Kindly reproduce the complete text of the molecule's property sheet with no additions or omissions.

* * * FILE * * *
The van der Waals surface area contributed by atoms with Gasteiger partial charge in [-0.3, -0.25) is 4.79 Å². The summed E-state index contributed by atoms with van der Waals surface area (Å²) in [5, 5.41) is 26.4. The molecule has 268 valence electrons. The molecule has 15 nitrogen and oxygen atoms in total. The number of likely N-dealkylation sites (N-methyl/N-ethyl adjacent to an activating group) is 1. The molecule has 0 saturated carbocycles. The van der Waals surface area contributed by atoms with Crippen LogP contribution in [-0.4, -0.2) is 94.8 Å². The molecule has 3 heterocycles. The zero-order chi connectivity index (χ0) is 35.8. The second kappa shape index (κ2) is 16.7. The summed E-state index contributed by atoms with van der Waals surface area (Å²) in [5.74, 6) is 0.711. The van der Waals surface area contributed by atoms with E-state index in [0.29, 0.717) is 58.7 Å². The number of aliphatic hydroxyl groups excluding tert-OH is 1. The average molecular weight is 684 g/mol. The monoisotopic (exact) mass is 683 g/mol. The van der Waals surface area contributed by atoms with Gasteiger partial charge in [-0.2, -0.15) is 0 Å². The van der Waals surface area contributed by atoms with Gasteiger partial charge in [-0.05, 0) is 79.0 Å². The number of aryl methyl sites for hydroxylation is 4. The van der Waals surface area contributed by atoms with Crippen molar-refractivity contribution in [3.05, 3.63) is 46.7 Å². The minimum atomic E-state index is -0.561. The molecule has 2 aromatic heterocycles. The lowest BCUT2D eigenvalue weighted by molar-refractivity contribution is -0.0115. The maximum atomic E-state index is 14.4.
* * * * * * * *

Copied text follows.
The van der Waals surface area contributed by atoms with Gasteiger partial charge in [-0.3, -0.25) is 4.79 Å². The summed E-state index contributed by atoms with van der Waals surface area (Å²) in [5, 5.41) is 26.4. The molecule has 268 valence electrons. The molecule has 15 nitrogen and oxygen atoms in total. The number of likely N-dealkylation sites (N-methyl/N-ethyl adjacent to an activating group) is 1. The molecule has 0 saturated carbocycles. The van der Waals surface area contributed by atoms with Crippen LogP contribution in [-0.4, -0.2) is 94.8 Å². The molecule has 3 heterocycles. The zero-order chi connectivity index (χ0) is 35.8. The second kappa shape index (κ2) is 16.7. The summed E-state index contributed by atoms with van der Waals surface area (Å²) in [5.74, 6) is 0.711. The van der Waals surface area contributed by atoms with E-state index in [0.29, 0.717) is 58.7 Å². The number of aliphatic hydroxyl groups excluding tert-OH is 1. The average molecular weight is 684 g/mol. The monoisotopic (exact) mass is 683 g/mol. The van der Waals surface area contributed by atoms with Gasteiger partial charge in [-0.2, -0.15) is 0 Å². The van der Waals surface area contributed by atoms with Gasteiger partial charge in [-0.05, 0) is 79.0 Å². The number of aryl methyl sites for hydroxylation is 4. The van der Waals surface area contributed by atoms with Crippen molar-refractivity contribution in [3.05, 3.63) is 46.7 Å². The minimum atomic E-state index is -0.561. The molecule has 2 aromatic heterocycles. The lowest BCUT2D eigenvalue weighted by molar-refractivity contribution is -0.0115. The maximum atomic E-state index is 14.4.